A historic number of women of color are running for U.S. Congress in 2020.
This year, at least 266 women of color are major-party candidates for Congress — shattering the previous record of 179 women of color who ran in 2018, according to a report released Wednesday by the Center for American Women and Politics at Rutgers University.
With candidates’ filing deadlines passed in all 50 states, the report reflects the total filed major-party candidates, including women who ran and already won or lost their primaries, as well as those who still have primaries to come.
The number of women of color — who identify as Black, Latina, Asian or Pacific Islander, Middle Eastern or North African, Native American or multiracial — running for the U.S. House jumped from 167 in 2018 to 248 this year. For the Senate, at least 18 women of color are running in 2020, compared with 12 in 2018.
The last congressional elections in 2018 broke numerous records for racial and gender representation in Congress. The current Congress is the most diverse ever, with history makers such as Reps. Alexandria Ocasio-Cortez, the youngest woman elected to Congress; Rashida Tlaib and Ilhan Omar, the first Muslim women in the body; and Deb Haaland and Sharice Davids, the country’s first Native congresswomen.
This year, a number of women of color have already won primaries, including Cori Bush, a Black progressive candidate and activist who unseated Democratic Rep. William Lacy Clay in Missouri on Tuesday. Other women of color face primaries ahead, including Keeda Haynes in Tennessee, whose primary is Thursday and who hopes to become the first Black woman the state sends to Congress.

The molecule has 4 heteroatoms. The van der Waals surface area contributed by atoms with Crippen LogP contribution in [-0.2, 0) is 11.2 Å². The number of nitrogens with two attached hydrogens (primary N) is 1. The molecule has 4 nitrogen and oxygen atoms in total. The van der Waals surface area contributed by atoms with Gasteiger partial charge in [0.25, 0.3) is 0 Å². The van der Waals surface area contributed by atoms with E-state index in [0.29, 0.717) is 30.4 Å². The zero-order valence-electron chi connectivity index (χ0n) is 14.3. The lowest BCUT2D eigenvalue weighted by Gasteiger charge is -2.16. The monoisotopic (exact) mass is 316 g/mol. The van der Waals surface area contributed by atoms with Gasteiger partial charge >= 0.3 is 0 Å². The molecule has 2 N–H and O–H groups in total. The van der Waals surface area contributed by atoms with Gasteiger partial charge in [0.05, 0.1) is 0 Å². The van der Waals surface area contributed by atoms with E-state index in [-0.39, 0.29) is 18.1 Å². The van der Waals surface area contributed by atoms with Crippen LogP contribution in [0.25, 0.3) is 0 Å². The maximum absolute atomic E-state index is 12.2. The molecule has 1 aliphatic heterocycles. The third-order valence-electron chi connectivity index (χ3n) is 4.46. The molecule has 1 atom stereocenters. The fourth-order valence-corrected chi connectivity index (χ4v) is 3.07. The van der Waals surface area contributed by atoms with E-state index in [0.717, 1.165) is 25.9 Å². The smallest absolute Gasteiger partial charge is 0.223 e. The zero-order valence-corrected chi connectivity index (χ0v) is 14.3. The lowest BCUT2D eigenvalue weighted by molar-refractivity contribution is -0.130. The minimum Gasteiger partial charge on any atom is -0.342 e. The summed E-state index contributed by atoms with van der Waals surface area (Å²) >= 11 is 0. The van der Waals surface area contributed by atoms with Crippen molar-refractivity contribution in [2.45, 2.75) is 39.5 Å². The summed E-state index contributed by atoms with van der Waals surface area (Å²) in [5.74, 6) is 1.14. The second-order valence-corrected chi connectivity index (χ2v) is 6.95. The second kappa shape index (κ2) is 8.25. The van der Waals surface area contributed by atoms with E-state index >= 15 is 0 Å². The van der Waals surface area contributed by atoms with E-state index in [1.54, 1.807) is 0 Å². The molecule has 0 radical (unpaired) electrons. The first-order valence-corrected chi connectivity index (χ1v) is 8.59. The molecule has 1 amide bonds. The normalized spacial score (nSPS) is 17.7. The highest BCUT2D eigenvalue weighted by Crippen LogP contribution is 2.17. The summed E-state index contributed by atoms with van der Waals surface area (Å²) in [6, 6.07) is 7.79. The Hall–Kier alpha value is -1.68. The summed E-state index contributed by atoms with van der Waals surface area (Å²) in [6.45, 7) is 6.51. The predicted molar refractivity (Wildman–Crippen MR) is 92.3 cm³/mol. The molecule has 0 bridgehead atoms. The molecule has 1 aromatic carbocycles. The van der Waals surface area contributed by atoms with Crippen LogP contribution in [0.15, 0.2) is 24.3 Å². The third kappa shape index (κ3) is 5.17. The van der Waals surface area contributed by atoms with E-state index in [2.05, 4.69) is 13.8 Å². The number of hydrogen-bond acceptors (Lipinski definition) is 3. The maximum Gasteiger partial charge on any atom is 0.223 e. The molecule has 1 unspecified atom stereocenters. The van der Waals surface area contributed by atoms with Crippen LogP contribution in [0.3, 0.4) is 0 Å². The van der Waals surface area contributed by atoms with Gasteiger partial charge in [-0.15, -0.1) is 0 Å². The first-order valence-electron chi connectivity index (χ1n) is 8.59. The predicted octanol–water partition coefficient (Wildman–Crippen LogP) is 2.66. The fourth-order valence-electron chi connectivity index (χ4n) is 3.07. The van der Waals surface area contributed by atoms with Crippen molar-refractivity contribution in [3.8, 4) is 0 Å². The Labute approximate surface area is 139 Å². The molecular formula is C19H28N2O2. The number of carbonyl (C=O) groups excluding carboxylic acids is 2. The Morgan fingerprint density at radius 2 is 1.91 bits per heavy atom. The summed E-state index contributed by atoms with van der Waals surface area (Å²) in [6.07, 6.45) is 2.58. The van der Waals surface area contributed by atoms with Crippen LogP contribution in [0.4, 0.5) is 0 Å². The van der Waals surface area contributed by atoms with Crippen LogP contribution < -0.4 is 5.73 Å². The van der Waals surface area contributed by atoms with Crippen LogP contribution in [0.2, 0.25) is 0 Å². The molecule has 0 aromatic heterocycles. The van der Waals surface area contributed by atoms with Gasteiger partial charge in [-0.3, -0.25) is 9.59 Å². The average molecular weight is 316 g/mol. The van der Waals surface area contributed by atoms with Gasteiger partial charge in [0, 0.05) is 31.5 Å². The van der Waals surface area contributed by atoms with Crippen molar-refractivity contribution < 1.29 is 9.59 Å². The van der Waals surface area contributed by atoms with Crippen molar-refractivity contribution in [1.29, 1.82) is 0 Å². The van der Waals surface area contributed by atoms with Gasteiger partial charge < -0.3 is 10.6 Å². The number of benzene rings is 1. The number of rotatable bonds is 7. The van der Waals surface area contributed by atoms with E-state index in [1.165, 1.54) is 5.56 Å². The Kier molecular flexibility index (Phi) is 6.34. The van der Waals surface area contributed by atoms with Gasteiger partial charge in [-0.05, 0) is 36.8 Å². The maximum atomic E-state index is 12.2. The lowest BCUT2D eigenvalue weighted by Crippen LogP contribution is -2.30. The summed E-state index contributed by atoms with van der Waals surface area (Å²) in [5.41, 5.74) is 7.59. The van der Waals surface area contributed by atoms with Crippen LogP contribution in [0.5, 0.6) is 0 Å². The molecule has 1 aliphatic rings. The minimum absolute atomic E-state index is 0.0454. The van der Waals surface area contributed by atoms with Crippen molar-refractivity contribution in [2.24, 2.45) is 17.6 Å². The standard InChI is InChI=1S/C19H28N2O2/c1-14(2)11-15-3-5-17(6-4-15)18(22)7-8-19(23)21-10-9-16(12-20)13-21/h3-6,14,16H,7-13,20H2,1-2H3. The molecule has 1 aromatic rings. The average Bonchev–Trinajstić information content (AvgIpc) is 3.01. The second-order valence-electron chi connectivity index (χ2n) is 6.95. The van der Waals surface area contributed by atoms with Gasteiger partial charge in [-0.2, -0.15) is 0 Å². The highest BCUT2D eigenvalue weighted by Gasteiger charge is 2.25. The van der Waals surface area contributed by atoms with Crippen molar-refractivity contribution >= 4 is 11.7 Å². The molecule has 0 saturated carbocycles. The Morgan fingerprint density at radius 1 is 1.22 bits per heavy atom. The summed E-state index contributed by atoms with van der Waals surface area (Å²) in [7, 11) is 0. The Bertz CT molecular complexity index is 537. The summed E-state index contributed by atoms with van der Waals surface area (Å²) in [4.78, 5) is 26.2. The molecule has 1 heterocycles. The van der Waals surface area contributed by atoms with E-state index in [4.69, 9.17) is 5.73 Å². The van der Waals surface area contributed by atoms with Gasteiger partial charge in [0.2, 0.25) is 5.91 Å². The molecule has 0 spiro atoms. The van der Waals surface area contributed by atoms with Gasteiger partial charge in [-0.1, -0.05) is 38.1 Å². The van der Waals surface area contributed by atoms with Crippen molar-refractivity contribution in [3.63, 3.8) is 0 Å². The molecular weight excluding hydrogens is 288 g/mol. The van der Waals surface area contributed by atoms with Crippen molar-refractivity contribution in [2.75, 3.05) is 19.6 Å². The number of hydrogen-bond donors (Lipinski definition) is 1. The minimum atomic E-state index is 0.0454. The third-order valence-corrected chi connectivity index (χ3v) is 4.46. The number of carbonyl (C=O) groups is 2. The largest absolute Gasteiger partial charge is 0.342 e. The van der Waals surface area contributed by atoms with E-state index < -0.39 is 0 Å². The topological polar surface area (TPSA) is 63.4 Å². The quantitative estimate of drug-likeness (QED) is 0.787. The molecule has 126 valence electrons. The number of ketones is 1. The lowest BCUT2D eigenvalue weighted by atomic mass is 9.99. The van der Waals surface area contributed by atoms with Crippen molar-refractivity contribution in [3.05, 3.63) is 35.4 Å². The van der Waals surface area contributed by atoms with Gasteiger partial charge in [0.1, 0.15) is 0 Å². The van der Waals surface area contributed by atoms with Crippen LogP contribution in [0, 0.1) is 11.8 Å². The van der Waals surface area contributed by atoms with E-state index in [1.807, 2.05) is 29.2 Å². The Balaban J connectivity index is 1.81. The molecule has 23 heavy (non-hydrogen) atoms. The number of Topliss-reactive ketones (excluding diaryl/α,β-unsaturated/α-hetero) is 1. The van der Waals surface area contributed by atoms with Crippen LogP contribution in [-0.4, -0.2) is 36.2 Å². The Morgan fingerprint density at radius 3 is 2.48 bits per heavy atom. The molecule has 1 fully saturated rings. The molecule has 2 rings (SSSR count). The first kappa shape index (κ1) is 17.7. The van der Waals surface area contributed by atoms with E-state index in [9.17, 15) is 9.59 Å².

This year has also seen more women overall running for Congress than ever before — shattering 2018’s record. In 2020, 583 women are major-party candidates for the U.S. House — a nearly 23% increase from the previous record of 476 women who ran two years ago.
But there are still strides to be made for women’s representation in politics: Though women make up over 50% of the U.S. population, they are only 30% of House candidates and 24% of Senate candidates this year.
This year also has seen a record number of Republican women running for Congress. However, women still make up a higher percentage of Democratic candidates (38% of Democratic House candidates and 31% of Democratic Senate candidates) than of Republican candidates (21% of Republican House candidates and 17% of Republican Senate candidates).
With the current 116th Congress, sworn in after the historic 2018 election, the most diverse in history, it remains to be seen after November’s election if this next Congress will be even more diverse.
CORRECTION: We revised figures per a correction provided by the authors of this report, after one woman of color candidate did not make it to the ballot.
This article originally appeared on HuffPost and has been updated.